Vang Vieng is quite a unique place. It is famous, and infamous. It is a backpacker mecca, and a backpacker hell. There’s everything to see, and there’s nothing to see. Faced with a place like this, of course I had to go take a look!
So Vang Vieng is this nice little town built right next to a river – the town itself is actually decently sized, but all the tourists congregate on a the part of town right by the river, with some pretty damn good views:
You get a tuk-tuk to bring you up the river to a small beach, where you’re free to push off into the water, letting the gentle currents sweep you downstream for a couple of miles, back to Vang Vieng. Unfortunately, I visited during the dry season, so the current was very weak, but it was still a fun ride.
And of course, there are bars along the track. A couple years before me, there was a bar every 5 meters or so, as well as lots of swings set up over the river. However, such a huge supply of alcohol combined with swings over rocks hidden in the water led to a huge number of injuries and deaths – at its heyday, several people per day were getting killed! As such, eventually Western countries pressured the Laos government into closing most of the bars, so only four remain – those owned by the chief of police, etc.
Bar two, this is where the party was at!
In the dry season, it takes a couple of hours to float down the river. It’s quite relaxing, but it can also get somewhat boring.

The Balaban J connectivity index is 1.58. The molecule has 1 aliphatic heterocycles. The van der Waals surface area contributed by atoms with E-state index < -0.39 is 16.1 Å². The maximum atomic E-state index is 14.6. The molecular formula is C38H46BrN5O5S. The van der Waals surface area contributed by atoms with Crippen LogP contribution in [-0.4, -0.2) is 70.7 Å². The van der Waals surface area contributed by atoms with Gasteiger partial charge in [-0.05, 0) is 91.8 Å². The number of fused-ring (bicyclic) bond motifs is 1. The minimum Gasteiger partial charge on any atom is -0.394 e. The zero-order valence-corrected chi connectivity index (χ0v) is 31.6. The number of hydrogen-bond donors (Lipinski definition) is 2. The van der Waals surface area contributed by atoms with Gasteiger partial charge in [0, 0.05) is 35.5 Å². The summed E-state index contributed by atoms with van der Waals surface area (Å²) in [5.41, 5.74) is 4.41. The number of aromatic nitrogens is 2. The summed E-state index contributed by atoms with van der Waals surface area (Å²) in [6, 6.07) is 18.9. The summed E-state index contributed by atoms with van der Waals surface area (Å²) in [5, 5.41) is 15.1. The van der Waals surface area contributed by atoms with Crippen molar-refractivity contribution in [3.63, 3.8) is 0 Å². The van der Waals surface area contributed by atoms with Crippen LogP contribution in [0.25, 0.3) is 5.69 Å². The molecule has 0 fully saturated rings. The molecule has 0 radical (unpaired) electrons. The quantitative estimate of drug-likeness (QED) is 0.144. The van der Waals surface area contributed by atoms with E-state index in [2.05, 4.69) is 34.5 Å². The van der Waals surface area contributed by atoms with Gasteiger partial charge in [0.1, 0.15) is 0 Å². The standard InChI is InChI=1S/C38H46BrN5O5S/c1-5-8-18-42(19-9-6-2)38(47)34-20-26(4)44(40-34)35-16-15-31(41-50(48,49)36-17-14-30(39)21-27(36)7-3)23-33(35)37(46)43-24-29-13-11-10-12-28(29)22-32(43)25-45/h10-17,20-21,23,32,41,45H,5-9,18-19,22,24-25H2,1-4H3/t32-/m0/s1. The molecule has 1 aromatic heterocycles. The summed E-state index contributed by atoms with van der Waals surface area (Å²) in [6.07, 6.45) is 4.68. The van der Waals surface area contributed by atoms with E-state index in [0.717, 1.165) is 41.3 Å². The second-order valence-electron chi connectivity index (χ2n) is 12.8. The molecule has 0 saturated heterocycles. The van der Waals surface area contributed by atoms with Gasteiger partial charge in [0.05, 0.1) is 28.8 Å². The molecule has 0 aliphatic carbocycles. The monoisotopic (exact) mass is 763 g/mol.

And here’s something in Vang Vieng I have seen nowhere else on my travels: TV bars. Basically, it’s a chill restaurant / bar, where you lounge on a pillowchair, sip a smoothie, and watch endless reruns of TV shows like Friends. Presumably, this allows each new wave of backpackers to “discover” Friends.
And while it sounds retarded, it’s actually not bad – decadence on the cheap! Sitting down for an afternoon, having all three meals without moving, watching TV, playing with the free but slow wifi, and just chilling. I tried it for an afternoon, and was pleasantly surprised. So it’s not surprising that some backpackers come to Vang Vieng, and then just never leave.
My favorite part of Vang Vieng was one of the more peaceful lounge restaurants – no TVs, fairly few customers, just me lounging while overlooking the river, reading a book on my kindle, all peaceful in the world:
I sat here and just read for an entire day, having all three meals here – western style breakfast, Lao style fish stew, and Lao style beef stew. Very nice.
At night, there’s also a huge drinking scene going on, but I wasn’t terribly a fan of that.
Overall, Vang Vieng seems to be a good place to use as a base, to explore the countryside. From this city, I rented a bike, and went out to explore the surrounding countryside:
It’s not a lagoon. If anything, it’s more of a river, or a creek, but it’s called the Blue Lagoon, probably because it sounds better than Blue River or Blue Creek. But it’s a cool place – a couple miles away from Vang Vieng, accessible by tuk-tuk, motorbike, or bicycle (over the bumpiest road ever). But it’s a pretty good place to spend an afternoon:
The main thing to do here is to go swimming! The water is nice and cool, especially awesome on a hot day. But for the more adventurous, there’s a swing! And unlike the old swings over the tubing river, there are no dangerous rocks lurking underwater – or at least, the water is clear enough for you to see any hazards. I tried doing some flips on the swing, but could’t get the physics of it to work.
There’s also this small cave right near the Blue Lagoon, which takes about half an hour to explore. Of course, there’s a buddha statue inside:
In the end, I only spent a couple of days in Vang Vieng. I can certainly see how this place might be a backpacker hell, with endless parties, drinking, and drugs, but I enjoyed the quiet, tranquil aspect of the city.